Sports psychology: Post-game recovery for rugby players

Is exercise better than rest for psychological recovery after a game of rugby?

Article at a glance:

A sports psychology study found that the addition of low intensity exercise to the rest period after a game of rugby did not adversely affect physiological recovery and had a significantly beneficial effect on psychological recovery by enhancing relaxation

The addition of low intensity exercise to the rest period after a rugby match does not hinder physiological recovery and may significantly enhance psychological recovery, according to a small-scale study from Japan.

The subjects of the study were 15 members of one of the top Japanese collegiate rugby football teams. All played rugby for 80 minutes, with an interval of 10 minutes, after which their team won the match 52:12. They were then randomly assigned to two different post-match rest regimens:
Seven subjects (four forwards and three backs) were assigned to ‘complete rest’, ie no exercise at all;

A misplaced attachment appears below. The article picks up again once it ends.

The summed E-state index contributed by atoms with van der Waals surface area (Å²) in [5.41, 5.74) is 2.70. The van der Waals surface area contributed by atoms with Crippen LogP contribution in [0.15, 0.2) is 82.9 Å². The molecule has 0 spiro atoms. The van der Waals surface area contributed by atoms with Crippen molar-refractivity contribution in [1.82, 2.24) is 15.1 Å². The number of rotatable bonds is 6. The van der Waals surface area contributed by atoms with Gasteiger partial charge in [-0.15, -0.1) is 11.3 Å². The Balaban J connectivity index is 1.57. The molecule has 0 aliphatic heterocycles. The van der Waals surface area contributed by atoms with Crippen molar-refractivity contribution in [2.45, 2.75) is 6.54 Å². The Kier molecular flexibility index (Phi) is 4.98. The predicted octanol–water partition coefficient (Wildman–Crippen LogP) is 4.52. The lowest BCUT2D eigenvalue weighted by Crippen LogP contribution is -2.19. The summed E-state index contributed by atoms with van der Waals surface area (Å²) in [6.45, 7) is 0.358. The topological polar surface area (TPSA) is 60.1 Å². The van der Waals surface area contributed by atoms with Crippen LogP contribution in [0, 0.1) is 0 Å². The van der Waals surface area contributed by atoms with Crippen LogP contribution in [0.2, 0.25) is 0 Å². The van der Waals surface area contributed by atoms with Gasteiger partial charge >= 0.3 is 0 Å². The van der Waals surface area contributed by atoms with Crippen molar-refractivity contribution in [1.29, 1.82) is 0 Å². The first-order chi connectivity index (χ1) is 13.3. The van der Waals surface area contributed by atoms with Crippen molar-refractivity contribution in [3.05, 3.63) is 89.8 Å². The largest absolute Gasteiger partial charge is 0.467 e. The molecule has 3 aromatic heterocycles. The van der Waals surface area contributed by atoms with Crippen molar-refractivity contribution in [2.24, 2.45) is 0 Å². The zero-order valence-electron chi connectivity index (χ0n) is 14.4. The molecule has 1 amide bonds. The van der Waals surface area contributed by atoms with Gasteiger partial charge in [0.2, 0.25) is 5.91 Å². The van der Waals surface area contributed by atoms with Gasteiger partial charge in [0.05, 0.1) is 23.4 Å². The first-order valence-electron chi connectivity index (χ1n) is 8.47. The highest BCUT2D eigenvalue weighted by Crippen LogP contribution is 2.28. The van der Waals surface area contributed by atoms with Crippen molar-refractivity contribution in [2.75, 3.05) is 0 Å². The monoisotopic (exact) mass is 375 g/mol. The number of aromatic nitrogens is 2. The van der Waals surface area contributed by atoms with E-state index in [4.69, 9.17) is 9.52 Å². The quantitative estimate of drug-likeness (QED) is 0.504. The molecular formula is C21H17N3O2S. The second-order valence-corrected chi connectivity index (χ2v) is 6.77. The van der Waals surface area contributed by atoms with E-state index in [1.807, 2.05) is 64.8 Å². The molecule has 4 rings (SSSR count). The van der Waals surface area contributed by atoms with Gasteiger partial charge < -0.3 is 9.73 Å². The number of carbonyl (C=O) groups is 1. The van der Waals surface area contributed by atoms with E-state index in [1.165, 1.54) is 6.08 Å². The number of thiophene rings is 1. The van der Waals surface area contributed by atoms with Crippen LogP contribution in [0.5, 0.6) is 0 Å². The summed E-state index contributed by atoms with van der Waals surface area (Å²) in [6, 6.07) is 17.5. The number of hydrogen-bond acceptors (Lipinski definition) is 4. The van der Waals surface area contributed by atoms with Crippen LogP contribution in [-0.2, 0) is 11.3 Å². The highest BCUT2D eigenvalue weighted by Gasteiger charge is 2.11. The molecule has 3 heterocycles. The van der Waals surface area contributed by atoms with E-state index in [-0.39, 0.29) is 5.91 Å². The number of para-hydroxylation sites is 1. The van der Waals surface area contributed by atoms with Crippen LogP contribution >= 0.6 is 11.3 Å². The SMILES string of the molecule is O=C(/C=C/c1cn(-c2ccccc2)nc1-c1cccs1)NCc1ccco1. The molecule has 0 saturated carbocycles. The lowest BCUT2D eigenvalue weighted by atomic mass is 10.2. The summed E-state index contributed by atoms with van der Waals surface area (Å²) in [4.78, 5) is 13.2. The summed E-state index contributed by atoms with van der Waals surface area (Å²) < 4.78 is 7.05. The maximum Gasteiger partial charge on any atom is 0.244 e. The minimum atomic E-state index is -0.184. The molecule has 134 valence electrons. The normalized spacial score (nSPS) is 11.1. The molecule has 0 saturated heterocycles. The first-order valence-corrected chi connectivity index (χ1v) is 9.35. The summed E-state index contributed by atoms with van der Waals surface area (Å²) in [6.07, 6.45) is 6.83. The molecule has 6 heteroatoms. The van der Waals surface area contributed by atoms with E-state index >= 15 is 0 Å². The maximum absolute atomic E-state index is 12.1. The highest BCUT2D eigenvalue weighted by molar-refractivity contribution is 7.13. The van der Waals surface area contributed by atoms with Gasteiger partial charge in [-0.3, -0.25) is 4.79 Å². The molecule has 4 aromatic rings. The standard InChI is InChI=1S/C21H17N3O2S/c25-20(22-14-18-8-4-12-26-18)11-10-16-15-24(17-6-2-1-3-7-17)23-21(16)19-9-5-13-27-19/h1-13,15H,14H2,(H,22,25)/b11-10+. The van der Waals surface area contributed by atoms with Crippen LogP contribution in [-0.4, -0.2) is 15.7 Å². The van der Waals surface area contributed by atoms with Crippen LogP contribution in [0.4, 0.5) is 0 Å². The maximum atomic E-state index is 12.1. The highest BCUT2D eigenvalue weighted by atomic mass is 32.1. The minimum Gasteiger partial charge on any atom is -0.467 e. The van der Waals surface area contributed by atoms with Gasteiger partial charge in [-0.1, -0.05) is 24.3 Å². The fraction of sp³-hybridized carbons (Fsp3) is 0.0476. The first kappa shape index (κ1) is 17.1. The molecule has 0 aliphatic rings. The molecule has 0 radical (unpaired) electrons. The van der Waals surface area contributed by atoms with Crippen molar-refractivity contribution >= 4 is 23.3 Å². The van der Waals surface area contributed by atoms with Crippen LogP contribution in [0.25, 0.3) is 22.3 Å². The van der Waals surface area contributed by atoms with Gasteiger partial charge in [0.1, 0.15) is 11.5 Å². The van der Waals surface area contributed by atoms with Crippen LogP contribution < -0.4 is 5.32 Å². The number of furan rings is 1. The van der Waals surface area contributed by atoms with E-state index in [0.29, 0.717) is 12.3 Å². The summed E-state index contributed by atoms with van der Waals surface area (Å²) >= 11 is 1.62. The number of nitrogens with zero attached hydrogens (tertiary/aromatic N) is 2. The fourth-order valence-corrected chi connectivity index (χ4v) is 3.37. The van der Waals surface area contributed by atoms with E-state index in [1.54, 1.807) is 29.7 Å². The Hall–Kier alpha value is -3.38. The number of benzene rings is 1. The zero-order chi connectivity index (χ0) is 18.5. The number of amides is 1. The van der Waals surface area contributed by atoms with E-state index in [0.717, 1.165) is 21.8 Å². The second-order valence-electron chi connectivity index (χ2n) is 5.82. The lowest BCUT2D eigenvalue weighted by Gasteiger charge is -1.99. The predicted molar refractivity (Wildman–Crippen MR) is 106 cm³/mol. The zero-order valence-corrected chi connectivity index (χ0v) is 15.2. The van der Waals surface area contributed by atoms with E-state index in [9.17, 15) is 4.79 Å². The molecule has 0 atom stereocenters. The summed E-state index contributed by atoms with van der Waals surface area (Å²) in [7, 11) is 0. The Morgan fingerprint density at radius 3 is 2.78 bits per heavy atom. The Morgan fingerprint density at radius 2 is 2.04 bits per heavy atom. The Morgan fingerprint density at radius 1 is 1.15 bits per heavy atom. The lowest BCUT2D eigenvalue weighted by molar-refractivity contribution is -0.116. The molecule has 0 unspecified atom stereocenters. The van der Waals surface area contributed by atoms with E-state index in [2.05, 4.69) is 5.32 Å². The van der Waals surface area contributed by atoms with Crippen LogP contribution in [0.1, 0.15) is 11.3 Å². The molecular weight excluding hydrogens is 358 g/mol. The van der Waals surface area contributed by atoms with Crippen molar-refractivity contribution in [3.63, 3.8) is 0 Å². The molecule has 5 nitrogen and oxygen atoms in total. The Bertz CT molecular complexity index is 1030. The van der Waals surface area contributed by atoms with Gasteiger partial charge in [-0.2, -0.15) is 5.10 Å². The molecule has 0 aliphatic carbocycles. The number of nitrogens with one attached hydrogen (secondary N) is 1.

Eight subjects (four forwards and four backs) performed low intensity exercise in water for one hour during the rest period.

Players were examined just before the match and one and two days later. Blood biochemistry and neutrophil function were measured as markers of their physiological condition. (Neutrophils are white blood cells that play an important role in immune defence.) Scores on the Profile of Mood States (POMS) scale were examined to evaluate psychological condition.

Immediately after the match, muscle damage, decreases in neurophil functions and mental fatigue were observed in both groups. Muscle damage and neutrophil functions recovered with time almost equally in the two groups, but the POMS scores were significantly decreased in subjects in the low intensity exercise group.

The researchers acknowledge that their study had limitations: it used a small sample, in which backwards and forwards could not be compared with each other; it studied only one game and was therefore not able to measure the physiological and psychological consequences of being on the losing side; and the post-match observation period was quite short.

Nevertheless, they conclude: ‘Rugby matches impose both physiological and psychological stress on players. The addition of low intensity exercise to the rest period did not adversely affect physiological recovery and had a significantly beneficial effect on psychological recovery by enhancing relaxation.’

Br J Sports Med 2004, 38:436-440

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